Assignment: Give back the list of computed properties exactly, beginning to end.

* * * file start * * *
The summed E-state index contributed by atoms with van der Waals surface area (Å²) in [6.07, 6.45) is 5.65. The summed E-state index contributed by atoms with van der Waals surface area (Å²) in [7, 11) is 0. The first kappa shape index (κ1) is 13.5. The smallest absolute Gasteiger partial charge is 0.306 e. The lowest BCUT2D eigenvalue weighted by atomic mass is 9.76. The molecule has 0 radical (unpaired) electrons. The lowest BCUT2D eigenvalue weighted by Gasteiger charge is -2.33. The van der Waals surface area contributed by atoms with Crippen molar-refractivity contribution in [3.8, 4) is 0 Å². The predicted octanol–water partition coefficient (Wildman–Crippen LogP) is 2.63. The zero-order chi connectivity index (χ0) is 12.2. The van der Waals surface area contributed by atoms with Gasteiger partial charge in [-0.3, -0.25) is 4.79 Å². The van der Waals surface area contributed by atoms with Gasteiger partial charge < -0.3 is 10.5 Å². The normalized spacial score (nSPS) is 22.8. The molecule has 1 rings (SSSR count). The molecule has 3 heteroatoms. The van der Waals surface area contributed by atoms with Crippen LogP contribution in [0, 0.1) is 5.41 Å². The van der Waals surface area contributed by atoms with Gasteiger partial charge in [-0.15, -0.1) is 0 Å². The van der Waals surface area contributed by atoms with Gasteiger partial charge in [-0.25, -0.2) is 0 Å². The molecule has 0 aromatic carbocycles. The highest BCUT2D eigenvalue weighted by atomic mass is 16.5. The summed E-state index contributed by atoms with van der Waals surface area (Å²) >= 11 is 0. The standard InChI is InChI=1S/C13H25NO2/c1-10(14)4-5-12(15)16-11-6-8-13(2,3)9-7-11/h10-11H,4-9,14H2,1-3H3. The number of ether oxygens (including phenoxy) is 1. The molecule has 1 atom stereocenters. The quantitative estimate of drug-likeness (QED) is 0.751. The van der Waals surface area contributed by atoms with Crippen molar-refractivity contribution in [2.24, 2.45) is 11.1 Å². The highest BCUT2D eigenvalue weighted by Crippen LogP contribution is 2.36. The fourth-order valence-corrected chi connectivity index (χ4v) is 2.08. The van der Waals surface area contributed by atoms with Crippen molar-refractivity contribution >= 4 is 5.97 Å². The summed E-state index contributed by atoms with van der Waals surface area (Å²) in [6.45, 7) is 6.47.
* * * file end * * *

The summed E-state index contributed by atoms with van der Waals surface area (Å²) in [6.07, 6.45) is 5.65. The summed E-state index contributed by atoms with van der Waals surface area (Å²) in [7, 11) is 0. The first kappa shape index (κ1) is 13.5. The smallest absolute Gasteiger partial charge is 0.306 e. The lowest BCUT2D eigenvalue weighted by atomic mass is 9.76. The molecule has 0 radical (unpaired) electrons. The lowest BCUT2D eigenvalue weighted by Gasteiger charge is -2.33. The van der Waals surface area contributed by atoms with Crippen molar-refractivity contribution in [3.8, 4) is 0 Å². The predicted octanol–water partition coefficient (Wildman–Crippen LogP) is 2.63. The zero-order chi connectivity index (χ0) is 12.2. The van der Waals surface area contributed by atoms with Gasteiger partial charge in [-0.3, -0.25) is 4.79 Å². The van der Waals surface area contributed by atoms with Gasteiger partial charge < -0.3 is 10.5 Å². The normalized spacial score (nSPS) is 22.8. The molecule has 1 rings (SSSR count). The molecule has 3 heteroatoms. The van der Waals surface area contributed by atoms with Crippen LogP contribution in [0, 0.1) is 5.41 Å². The van der Waals surface area contributed by atoms with Gasteiger partial charge in [-0.15, -0.1) is 0 Å². The van der Waals surface area contributed by atoms with Gasteiger partial charge in [-0.25, -0.2) is 0 Å². The molecule has 0 aromatic carbocycles. The highest BCUT2D eigenvalue weighted by atomic mass is 16.5. The summed E-state index contributed by atoms with van der Waals surface area (Å²) >= 11 is 0. The standard InChI is InChI=1S/C13H25NO2/c1-10(14)4-5-12(15)16-11-6-8-13(2,3)9-7-11/h10-11H,4-9,14H2,1-3H3. The number of ether oxygens (including phenoxy) is 1. The molecule has 1 atom stereocenters. The quantitative estimate of drug-likeness (QED) is 0.751. The van der Waals surface area contributed by atoms with Crippen molar-refractivity contribution in [2.24, 2.45) is 11.1 Å². The highest BCUT2D eigenvalue weighted by Crippen LogP contribution is 2.36. The fourth-order valence-corrected chi connectivity index (χ4v) is 2.08. The van der Waals surface area contributed by atoms with Crippen molar-refractivity contribution >= 4 is 5.97 Å². The summed E-state index contributed by atoms with van der Waals surface area (Å²) in [6.45, 7) is 6.47.